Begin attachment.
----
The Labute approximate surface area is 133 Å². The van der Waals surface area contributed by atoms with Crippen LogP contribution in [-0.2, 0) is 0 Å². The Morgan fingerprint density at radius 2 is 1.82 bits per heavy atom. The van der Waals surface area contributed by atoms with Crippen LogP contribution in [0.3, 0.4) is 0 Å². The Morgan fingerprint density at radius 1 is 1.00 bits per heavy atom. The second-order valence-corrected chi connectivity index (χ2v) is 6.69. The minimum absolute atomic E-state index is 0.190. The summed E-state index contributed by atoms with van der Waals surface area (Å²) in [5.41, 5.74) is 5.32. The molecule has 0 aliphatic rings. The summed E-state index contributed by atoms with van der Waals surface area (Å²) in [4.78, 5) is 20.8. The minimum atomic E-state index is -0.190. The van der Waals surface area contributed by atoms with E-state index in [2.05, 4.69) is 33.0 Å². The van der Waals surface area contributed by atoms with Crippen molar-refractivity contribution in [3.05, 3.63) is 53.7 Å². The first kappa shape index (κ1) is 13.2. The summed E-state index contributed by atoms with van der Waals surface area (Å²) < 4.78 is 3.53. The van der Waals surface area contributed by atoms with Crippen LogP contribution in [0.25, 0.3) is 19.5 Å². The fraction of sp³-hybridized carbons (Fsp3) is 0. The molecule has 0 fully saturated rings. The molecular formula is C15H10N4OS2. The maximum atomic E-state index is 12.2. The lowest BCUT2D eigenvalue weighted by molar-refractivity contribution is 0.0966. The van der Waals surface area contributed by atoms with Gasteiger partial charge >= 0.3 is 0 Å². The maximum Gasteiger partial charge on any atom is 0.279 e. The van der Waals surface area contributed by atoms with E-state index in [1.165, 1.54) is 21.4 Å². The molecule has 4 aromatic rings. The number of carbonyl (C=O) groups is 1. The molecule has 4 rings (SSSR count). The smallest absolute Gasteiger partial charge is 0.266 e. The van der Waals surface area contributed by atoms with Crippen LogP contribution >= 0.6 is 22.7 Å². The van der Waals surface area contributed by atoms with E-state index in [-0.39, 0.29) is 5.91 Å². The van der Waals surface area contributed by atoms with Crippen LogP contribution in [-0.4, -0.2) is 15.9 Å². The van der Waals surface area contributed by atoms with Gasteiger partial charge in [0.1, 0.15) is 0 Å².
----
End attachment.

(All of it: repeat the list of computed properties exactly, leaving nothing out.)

The Labute approximate surface area is 133 Å². The van der Waals surface area contributed by atoms with Crippen LogP contribution in [-0.2, 0) is 0 Å². The Morgan fingerprint density at radius 2 is 1.82 bits per heavy atom. The van der Waals surface area contributed by atoms with Crippen LogP contribution in [0.3, 0.4) is 0 Å². The Morgan fingerprint density at radius 1 is 1.00 bits per heavy atom. The second-order valence-corrected chi connectivity index (χ2v) is 6.69. The minimum absolute atomic E-state index is 0.190. The summed E-state index contributed by atoms with van der Waals surface area (Å²) in [5.41, 5.74) is 5.32. The molecule has 0 aliphatic rings. The summed E-state index contributed by atoms with van der Waals surface area (Å²) in [4.78, 5) is 20.8. The minimum atomic E-state index is -0.190. The van der Waals surface area contributed by atoms with E-state index in [2.05, 4.69) is 33.0 Å². The van der Waals surface area contributed by atoms with Crippen molar-refractivity contribution in [3.05, 3.63) is 53.7 Å². The first kappa shape index (κ1) is 13.2. The summed E-state index contributed by atoms with van der Waals surface area (Å²) < 4.78 is 3.53. The van der Waals surface area contributed by atoms with Crippen LogP contribution in [0.25, 0.3) is 19.5 Å². The fraction of sp³-hybridized carbons (Fsp3) is 0. The molecule has 0 fully saturated rings. The molecular formula is C15H10N4OS2. The maximum atomic E-state index is 12.2. The lowest BCUT2D eigenvalue weighted by molar-refractivity contribution is 0.0966. The van der Waals surface area contributed by atoms with Gasteiger partial charge >= 0.3 is 0 Å². The maximum Gasteiger partial charge on any atom is 0.279 e. The van der Waals surface area contributed by atoms with E-state index in [1.165, 1.54) is 21.4 Å². The molecule has 4 aromatic rings. The number of carbonyl (C=O) groups is 1. The molecule has 4 rings (SSSR count). The smallest absolute Gasteiger partial charge is 0.266 e. The van der Waals surface area contributed by atoms with Crippen LogP contribution >= 0.6 is 22.7 Å². The van der Waals surface area contributed by atoms with E-state index in [-0.39, 0.29) is 5.91 Å². The van der Waals surface area contributed by atoms with Crippen LogP contribution in [-0.4, -0.2) is 15.9 Å². The van der Waals surface area contributed by atoms with Gasteiger partial charge in [0.1, 0.15) is 0 Å².